Mental Attitude

Sunday, January 22, 2017 12:30 AM | Bob Self (Administrator)

The trainer’s attitude is the one most important factors that affects the person-dog relationship. A trainer must be mentally prepared, approaching training sessions with a positive attitude, under emotional control.  Often dogs do not “obey commands,” but it isn't out of spite.  Dogs are not devious or deceitful and do not fail to perform in order to “get even.”  They don't obey because they haven't been adequately reinforced.  In human terms we would say they are confused or misunderstand.

Sometimes in training it is easy to become frustrated and angry that things are not going the way one expects.  Any time a trainer gets angry during training they cannot think rationally. This quickly becomes a situation where one “dumb animal” is attempting to teach another.  Anger always produces unproductive results for both dog and trainer.

Dog training is a physical activity, and a person with good physical dexterity has advantages over those who don't. However, dog training is as much a mental and emotional activity as it is physical. People with all abilities can excel as dog trainers. The natural athlete, the handicapped, the young, the old, man or woman can have a well-trained dog if they desire. The primary aid to all trainers is to take the time to develop a mental picture of what is expected out of the dog as well as themselves.  Ask yourself and visualize the actions you must preform to get the dog to react as desired. Some trainers seem to have this ability intuitively.  Others need to concentrate until it becomes natural.  Both have the ability to do if they put forth the effort.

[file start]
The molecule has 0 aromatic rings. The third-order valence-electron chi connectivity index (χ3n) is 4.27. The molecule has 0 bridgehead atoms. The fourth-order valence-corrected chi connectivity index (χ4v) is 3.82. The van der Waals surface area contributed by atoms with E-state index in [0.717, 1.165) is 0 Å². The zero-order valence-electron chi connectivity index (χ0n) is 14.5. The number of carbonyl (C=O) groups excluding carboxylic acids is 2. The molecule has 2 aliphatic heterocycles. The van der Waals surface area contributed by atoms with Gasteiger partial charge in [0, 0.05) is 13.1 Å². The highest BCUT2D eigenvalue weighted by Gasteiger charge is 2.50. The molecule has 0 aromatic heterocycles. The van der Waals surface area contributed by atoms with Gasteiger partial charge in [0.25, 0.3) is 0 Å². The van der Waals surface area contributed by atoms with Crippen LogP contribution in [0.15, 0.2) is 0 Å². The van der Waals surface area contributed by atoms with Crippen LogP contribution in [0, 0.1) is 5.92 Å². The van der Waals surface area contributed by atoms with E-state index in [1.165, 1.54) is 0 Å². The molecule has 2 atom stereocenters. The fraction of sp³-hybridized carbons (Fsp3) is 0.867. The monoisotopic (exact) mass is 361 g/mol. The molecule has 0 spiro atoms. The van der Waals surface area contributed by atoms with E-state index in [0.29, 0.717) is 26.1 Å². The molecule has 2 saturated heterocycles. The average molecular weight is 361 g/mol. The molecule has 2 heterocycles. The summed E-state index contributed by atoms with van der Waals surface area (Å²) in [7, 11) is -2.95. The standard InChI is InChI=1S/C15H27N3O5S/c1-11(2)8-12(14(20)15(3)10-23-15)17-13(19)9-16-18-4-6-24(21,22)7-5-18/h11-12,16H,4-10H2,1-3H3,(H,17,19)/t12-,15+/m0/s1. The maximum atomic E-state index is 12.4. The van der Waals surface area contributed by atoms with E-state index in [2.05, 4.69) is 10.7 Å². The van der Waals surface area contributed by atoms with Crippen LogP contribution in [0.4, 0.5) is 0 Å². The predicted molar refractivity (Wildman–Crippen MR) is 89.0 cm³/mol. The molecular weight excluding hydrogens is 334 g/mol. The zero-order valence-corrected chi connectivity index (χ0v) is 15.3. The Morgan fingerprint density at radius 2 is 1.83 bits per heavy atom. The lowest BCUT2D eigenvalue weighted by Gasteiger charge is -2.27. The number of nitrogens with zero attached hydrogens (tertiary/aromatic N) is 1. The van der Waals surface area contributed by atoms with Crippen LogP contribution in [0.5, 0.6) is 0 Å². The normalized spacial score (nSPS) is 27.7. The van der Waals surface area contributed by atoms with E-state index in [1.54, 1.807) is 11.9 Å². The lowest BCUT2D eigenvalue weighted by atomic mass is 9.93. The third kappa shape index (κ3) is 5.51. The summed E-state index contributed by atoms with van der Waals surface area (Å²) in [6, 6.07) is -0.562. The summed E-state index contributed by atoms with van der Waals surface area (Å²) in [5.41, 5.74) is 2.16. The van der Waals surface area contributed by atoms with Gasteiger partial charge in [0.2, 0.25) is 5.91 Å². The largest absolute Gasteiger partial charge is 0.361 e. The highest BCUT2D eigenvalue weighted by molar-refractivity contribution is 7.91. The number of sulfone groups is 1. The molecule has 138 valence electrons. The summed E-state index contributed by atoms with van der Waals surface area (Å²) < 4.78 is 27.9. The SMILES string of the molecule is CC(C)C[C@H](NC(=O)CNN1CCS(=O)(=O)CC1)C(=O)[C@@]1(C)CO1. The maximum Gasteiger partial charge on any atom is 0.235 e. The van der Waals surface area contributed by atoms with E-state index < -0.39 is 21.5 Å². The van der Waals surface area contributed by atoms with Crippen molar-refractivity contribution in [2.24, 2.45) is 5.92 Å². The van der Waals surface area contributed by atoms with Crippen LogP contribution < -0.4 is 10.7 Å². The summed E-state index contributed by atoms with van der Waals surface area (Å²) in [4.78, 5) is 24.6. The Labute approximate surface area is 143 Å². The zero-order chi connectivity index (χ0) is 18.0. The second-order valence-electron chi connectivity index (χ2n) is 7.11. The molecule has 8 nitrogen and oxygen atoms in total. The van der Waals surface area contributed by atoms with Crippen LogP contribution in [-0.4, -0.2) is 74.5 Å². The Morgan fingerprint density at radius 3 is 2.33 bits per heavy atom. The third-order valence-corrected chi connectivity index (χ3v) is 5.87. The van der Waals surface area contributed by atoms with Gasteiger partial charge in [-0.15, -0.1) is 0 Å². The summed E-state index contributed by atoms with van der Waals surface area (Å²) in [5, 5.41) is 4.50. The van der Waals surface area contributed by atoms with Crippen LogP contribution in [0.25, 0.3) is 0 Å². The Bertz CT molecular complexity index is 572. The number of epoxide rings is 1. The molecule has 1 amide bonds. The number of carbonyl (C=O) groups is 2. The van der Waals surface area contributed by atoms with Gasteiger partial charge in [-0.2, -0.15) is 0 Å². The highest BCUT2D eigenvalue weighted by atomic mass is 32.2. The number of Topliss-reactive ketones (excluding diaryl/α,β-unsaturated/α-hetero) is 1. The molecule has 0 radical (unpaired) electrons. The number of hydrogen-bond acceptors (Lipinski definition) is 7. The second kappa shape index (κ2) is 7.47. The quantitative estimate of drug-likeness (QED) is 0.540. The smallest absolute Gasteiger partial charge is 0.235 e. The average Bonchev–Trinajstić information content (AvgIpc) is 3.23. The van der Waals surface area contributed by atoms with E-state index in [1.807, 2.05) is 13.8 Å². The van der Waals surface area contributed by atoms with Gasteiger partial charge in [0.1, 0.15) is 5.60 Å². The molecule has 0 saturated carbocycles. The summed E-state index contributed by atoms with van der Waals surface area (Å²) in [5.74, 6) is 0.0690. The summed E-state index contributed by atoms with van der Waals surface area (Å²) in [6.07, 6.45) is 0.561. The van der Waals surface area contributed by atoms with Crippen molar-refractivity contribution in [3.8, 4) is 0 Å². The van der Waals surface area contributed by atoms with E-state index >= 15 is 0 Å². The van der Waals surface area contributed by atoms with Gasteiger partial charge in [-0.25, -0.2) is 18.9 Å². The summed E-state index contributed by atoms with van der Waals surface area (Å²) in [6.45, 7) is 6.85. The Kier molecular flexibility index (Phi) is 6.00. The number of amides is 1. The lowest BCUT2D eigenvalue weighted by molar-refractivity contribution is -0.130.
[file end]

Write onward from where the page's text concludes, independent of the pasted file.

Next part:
To illustrate the mental picture assume you are training a dog to sit and stay.  You must know (carry a mental picture) of the dog performing the action properly to your standards. You must also know what mistakes are possible and visualize a plan of action to correct them. Possible errors could include a foot movement, learning, hunching down, inching forward, whining, or standing completely. By thinking this out in advance and knowing the corrective action to take, a trainer can anticipate the error, improve their timing to correct it earlier, and becomes more proficient. The major difference between an experienced and novice trainer is that the experienced person knows many of the mistakes a dog will make, expects them to occur, and is prepared to correct them.

The first step in correcting any problem is to visually define it.  This makes the trainer more able to continually and consistently evaluate their dog’s performance according to their standards. Is the dog's performance right or wrong?   If incorrect, what increment of the exercise is causing the problem?  An entire exercise cannot be corrected so the trainer must single out that part which is causing the trouble.  This allows the trainer to reinforce the desired behavior to the dog more effectively, more fairly, and more efficiently.  When the dog is performing the part reliably, the entire exercise is assembled again for further evaluation.

To illustrate assume a dog does not come briskly when called on the Recall exercise. One course of action would be to place the dog on leash and work on the brisk response. There would be no formal stay, no front, or no finish until the dog comes as desired. There is little point in taking a chance that the come corrections might transfer improperly causing problems with staying, fronting or finishing.

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